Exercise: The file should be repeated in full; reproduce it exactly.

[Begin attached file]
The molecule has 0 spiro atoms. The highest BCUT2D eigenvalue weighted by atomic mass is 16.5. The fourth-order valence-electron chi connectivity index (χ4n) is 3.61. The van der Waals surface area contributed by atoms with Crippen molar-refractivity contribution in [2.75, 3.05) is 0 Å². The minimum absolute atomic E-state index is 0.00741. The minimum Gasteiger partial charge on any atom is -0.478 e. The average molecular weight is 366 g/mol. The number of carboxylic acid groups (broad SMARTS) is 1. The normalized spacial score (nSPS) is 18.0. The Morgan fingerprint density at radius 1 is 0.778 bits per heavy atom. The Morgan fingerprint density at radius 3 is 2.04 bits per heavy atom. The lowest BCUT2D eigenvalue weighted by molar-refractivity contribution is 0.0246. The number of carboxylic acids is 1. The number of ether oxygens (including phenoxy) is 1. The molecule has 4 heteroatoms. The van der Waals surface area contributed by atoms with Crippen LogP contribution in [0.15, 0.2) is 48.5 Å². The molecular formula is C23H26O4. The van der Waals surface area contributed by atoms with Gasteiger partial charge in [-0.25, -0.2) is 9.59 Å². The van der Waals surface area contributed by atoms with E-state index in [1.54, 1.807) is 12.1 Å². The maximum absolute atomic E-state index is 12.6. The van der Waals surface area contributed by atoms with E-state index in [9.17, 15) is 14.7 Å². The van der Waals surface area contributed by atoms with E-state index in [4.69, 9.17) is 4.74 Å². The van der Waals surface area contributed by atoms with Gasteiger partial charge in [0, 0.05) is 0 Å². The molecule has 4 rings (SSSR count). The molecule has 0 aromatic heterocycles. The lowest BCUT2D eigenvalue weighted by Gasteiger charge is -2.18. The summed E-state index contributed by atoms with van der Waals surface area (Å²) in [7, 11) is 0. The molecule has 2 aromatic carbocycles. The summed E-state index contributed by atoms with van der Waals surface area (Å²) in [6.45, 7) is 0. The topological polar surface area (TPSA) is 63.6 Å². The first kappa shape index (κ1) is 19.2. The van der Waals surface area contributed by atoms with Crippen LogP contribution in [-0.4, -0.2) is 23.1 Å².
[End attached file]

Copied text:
The molecule has 0 spiro atoms. The highest BCUT2D eigenvalue weighted by atomic mass is 16.5. The fourth-order valence-electron chi connectivity index (χ4n) is 3.61. The van der Waals surface area contributed by atoms with Crippen molar-refractivity contribution in [2.75, 3.05) is 0 Å². The minimum absolute atomic E-state index is 0.00741. The minimum Gasteiger partial charge on any atom is -0.478 e. The average molecular weight is 366 g/mol. The number of carboxylic acid groups (broad SMARTS) is 1. The normalized spacial score (nSPS) is 18.0. The Morgan fingerprint density at radius 1 is 0.778 bits per heavy atom. The Morgan fingerprint density at radius 3 is 2.04 bits per heavy atom. The lowest BCUT2D eigenvalue weighted by molar-refractivity contribution is 0.0246. The number of carboxylic acids is 1. The number of ether oxygens (including phenoxy) is 1. The molecule has 4 heteroatoms. The van der Waals surface area contributed by atoms with Crippen LogP contribution in [0.15, 0.2) is 48.5 Å². The molecular formula is C23H26O4. The van der Waals surface area contributed by atoms with Gasteiger partial charge in [-0.25, -0.2) is 9.59 Å². The van der Waals surface area contributed by atoms with E-state index in [1.54, 1.807) is 12.1 Å². The maximum absolute atomic E-state index is 12.6. The van der Waals surface area contributed by atoms with E-state index in [9.17, 15) is 14.7 Å². The van der Waals surface area contributed by atoms with E-state index in [4.69, 9.17) is 4.74 Å². The van der Waals surface area contributed by atoms with Gasteiger partial charge in [0, 0.05) is 0 Å². The molecule has 4 rings (SSSR count). The molecule has 0 aromatic heterocycles. The lowest BCUT2D eigenvalue weighted by Gasteiger charge is -2.18. The summed E-state index contributed by atoms with van der Waals surface area (Å²) in [7, 11) is 0. The molecule has 2 aromatic carbocycles. The summed E-state index contributed by atoms with van der Waals surface area (Å²) in [6.45, 7) is 0. The topological polar surface area (TPSA) is 63.6 Å². The first kappa shape index (κ1) is 19.2. The van der Waals surface area contributed by atoms with Crippen LogP contribution in [-0.4, -0.2) is 23.1 Å².